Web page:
- Higher Phone Costs. Most traditional cell phone providers offer a "free" or seriously discounted phone every two years in conjunction with the long-term contract, whereas prepaid cell phone providers require you to purchase new phones in full upfront. In reality, though, the price of the phone is built into the monthly charges of the traditional contract, so if you can snag a deal on your prepaid phone, you might still be better off.
- Changing Phone Number. If you miss a payment or fail to renew your contract each month, you could forfeit your phone number- though this is easily avoidable.
- Limited Coverage. Before committing to a prepaid phone plan, check the carriers' coverage in your region. While prepaid cell phones are available nationwide, coverage maps differ, particularly in more remote areas. Do a coverage search to ensure any places you regularly frequent will have sufficient service for your needs. Some prepaid cell phone service providers share towers with wireless giants like Sprint and AT&T, so you get similar coverage at a much lower rate.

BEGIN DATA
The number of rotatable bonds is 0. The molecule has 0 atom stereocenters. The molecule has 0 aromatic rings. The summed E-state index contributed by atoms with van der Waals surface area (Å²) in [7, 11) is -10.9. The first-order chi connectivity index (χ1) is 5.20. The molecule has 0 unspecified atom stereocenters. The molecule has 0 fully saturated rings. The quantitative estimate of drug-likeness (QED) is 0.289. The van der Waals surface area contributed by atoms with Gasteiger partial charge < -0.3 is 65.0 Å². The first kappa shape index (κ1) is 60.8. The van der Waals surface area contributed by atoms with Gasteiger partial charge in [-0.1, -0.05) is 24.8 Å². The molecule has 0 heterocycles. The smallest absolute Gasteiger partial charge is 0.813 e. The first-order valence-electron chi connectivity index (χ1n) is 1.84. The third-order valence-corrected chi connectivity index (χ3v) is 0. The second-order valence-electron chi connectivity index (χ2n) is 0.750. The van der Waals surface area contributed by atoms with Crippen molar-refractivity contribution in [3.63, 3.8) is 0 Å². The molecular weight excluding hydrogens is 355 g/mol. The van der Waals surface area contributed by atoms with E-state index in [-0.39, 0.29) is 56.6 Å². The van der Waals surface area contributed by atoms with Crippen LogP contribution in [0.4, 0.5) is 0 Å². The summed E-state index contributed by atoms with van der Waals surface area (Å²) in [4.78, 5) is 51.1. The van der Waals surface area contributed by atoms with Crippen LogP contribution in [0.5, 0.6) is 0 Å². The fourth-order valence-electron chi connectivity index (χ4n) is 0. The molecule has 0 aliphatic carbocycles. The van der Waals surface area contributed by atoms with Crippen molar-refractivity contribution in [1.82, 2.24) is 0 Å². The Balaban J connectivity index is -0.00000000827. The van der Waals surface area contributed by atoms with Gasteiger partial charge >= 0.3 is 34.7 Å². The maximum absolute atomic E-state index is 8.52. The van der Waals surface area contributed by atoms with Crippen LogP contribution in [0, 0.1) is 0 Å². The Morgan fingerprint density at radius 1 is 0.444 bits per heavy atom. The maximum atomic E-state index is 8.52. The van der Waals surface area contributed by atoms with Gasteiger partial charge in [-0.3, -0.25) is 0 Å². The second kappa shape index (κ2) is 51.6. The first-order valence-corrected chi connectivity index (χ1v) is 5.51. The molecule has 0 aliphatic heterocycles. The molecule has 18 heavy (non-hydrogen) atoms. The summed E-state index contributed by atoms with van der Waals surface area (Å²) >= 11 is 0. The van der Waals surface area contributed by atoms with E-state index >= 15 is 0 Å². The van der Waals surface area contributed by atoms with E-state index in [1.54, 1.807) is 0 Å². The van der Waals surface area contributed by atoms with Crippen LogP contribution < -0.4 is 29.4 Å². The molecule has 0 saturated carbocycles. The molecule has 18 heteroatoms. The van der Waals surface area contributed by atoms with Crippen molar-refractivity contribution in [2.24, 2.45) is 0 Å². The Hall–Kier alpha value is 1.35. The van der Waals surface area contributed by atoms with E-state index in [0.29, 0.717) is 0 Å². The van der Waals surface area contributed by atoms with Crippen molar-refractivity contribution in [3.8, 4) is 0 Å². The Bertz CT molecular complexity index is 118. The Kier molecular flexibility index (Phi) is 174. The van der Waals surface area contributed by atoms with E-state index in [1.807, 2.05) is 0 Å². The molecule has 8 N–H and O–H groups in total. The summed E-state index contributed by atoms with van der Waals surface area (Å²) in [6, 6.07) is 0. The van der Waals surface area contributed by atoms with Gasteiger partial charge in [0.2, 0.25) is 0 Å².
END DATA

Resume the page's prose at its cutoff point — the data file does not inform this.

Related: How to Lower Your Cell Phone Bill
What is a Postpaid Cell Phone Plan?
You're likely already familiar with the concept of a postpaid cell phone plan. Chances are you, and the two-thirds of America who own smartphones, have a postpaid cell phone plan right now. In reality, the postpaid cell phone plans and cell phone contracts are very similar.
A cell phone contract is an agreement between you and your cell phone carrier for a period of time (usually 24 months) where you pay for a given service and data plan. Cell phone contracts have slowly begun to fade away as the industry, and the consumers, change.